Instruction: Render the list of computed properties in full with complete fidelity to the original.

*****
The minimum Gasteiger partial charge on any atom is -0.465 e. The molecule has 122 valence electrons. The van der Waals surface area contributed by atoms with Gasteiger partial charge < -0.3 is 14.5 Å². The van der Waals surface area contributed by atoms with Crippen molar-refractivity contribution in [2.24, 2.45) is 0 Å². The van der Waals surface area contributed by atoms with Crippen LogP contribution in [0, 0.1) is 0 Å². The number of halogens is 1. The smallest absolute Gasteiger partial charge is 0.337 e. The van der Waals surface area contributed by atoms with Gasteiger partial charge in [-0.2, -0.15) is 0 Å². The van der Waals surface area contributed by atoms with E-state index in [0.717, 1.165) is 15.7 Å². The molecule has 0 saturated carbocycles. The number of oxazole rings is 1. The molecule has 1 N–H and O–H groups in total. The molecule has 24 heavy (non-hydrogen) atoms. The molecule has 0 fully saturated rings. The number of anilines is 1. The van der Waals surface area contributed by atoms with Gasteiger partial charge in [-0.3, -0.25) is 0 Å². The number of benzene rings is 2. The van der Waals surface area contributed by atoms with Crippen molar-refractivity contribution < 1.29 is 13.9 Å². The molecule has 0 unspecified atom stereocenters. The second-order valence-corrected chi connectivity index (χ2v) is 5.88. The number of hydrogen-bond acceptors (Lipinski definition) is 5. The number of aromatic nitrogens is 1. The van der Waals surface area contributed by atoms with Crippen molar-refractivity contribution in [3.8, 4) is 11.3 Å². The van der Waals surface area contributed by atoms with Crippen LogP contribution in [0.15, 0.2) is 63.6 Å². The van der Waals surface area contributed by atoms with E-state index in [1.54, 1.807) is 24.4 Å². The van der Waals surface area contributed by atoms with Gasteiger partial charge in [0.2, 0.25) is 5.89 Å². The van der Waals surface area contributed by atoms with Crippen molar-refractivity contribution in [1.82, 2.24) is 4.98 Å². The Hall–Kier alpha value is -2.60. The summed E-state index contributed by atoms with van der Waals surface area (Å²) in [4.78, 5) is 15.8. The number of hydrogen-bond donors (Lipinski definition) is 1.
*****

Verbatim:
The minimum Gasteiger partial charge on any atom is -0.465 e. The molecule has 122 valence electrons. The van der Waals surface area contributed by atoms with Gasteiger partial charge < -0.3 is 14.5 Å². The van der Waals surface area contributed by atoms with Crippen molar-refractivity contribution in [2.24, 2.45) is 0 Å². The van der Waals surface area contributed by atoms with Crippen LogP contribution in [0, 0.1) is 0 Å². The number of halogens is 1. The smallest absolute Gasteiger partial charge is 0.337 e. The van der Waals surface area contributed by atoms with Gasteiger partial charge in [-0.2, -0.15) is 0 Å². The van der Waals surface area contributed by atoms with E-state index in [0.717, 1.165) is 15.7 Å². The molecule has 0 saturated carbocycles. The number of oxazole rings is 1. The molecule has 1 N–H and O–H groups in total. The molecule has 24 heavy (non-hydrogen) atoms. The molecule has 0 fully saturated rings. The number of anilines is 1. The van der Waals surface area contributed by atoms with Gasteiger partial charge in [-0.3, -0.25) is 0 Å². The number of benzene rings is 2. The van der Waals surface area contributed by atoms with Crippen molar-refractivity contribution < 1.29 is 13.9 Å². The molecule has 0 unspecified atom stereocenters. The second-order valence-corrected chi connectivity index (χ2v) is 5.88. The number of hydrogen-bond acceptors (Lipinski definition) is 5. The number of aromatic nitrogens is 1. The van der Waals surface area contributed by atoms with Crippen molar-refractivity contribution in [3.8, 4) is 11.3 Å². The van der Waals surface area contributed by atoms with Crippen LogP contribution in [0.15, 0.2) is 63.6 Å². The van der Waals surface area contributed by atoms with E-state index in [1.54, 1.807) is 24.4 Å². The van der Waals surface area contributed by atoms with Gasteiger partial charge in [0.2, 0.25) is 5.89 Å². The van der Waals surface area contributed by atoms with Crippen molar-refractivity contribution in [1.82, 2.24) is 4.98 Å². The Hall–Kier alpha value is -2.60. The summed E-state index contributed by atoms with van der Waals surface area (Å²) in [4.78, 5) is 15.8. The number of hydrogen-bond donors (Lipinski definition) is 1.